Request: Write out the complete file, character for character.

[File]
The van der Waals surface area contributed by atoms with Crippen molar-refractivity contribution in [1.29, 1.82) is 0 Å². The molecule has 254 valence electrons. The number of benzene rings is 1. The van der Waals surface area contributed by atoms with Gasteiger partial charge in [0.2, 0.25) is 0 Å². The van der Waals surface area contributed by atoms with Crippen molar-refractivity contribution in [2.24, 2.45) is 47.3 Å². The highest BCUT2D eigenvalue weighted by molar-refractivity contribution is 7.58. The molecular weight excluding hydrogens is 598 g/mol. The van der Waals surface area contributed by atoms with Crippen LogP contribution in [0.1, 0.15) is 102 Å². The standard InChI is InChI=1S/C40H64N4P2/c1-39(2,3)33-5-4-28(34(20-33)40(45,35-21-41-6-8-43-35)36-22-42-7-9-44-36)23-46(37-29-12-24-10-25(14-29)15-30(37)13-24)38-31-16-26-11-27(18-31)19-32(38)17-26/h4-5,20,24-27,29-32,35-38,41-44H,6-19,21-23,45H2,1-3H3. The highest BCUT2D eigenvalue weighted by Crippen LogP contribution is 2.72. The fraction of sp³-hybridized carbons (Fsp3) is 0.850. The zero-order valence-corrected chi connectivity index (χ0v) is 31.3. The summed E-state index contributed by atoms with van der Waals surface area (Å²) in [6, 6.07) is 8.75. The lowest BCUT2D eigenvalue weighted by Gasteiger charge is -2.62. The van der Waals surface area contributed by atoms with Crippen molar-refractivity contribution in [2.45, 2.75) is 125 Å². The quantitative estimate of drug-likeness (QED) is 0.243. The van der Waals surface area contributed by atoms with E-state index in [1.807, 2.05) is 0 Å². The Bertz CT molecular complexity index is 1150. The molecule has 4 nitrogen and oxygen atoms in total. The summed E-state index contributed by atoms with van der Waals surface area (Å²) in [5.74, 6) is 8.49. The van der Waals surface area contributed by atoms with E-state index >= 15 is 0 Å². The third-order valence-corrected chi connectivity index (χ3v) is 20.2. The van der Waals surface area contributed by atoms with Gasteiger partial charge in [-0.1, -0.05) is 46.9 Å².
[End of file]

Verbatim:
The van der Waals surface area contributed by atoms with Crippen molar-refractivity contribution in [1.29, 1.82) is 0 Å². The molecule has 254 valence electrons. The number of benzene rings is 1. The van der Waals surface area contributed by atoms with Gasteiger partial charge in [0.2, 0.25) is 0 Å². The van der Waals surface area contributed by atoms with Crippen molar-refractivity contribution in [2.24, 2.45) is 47.3 Å². The highest BCUT2D eigenvalue weighted by molar-refractivity contribution is 7.58. The molecular weight excluding hydrogens is 598 g/mol. The van der Waals surface area contributed by atoms with Crippen LogP contribution in [0.1, 0.15) is 102 Å². The standard InChI is InChI=1S/C40H64N4P2/c1-39(2,3)33-5-4-28(34(20-33)40(45,35-21-41-6-8-43-35)36-22-42-7-9-44-36)23-46(37-29-12-24-10-25(14-29)15-30(37)13-24)38-31-16-26-11-27(18-31)19-32(38)17-26/h4-5,20,24-27,29-32,35-38,41-44H,6-19,21-23,45H2,1-3H3. The highest BCUT2D eigenvalue weighted by Crippen LogP contribution is 2.72. The fraction of sp³-hybridized carbons (Fsp3) is 0.850. The zero-order valence-corrected chi connectivity index (χ0v) is 31.3. The summed E-state index contributed by atoms with van der Waals surface area (Å²) in [6, 6.07) is 8.75. The lowest BCUT2D eigenvalue weighted by Gasteiger charge is -2.62. The van der Waals surface area contributed by atoms with Crippen molar-refractivity contribution in [2.45, 2.75) is 125 Å². The quantitative estimate of drug-likeness (QED) is 0.243. The van der Waals surface area contributed by atoms with E-state index in [1.807, 2.05) is 0 Å². The Bertz CT molecular complexity index is 1150. The molecule has 4 nitrogen and oxygen atoms in total. The summed E-state index contributed by atoms with van der Waals surface area (Å²) in [5.74, 6) is 8.49. The van der Waals surface area contributed by atoms with E-state index >= 15 is 0 Å². The third-order valence-corrected chi connectivity index (χ3v) is 20.2. The van der Waals surface area contributed by atoms with Gasteiger partial charge in [-0.1, -0.05) is 46.9 Å².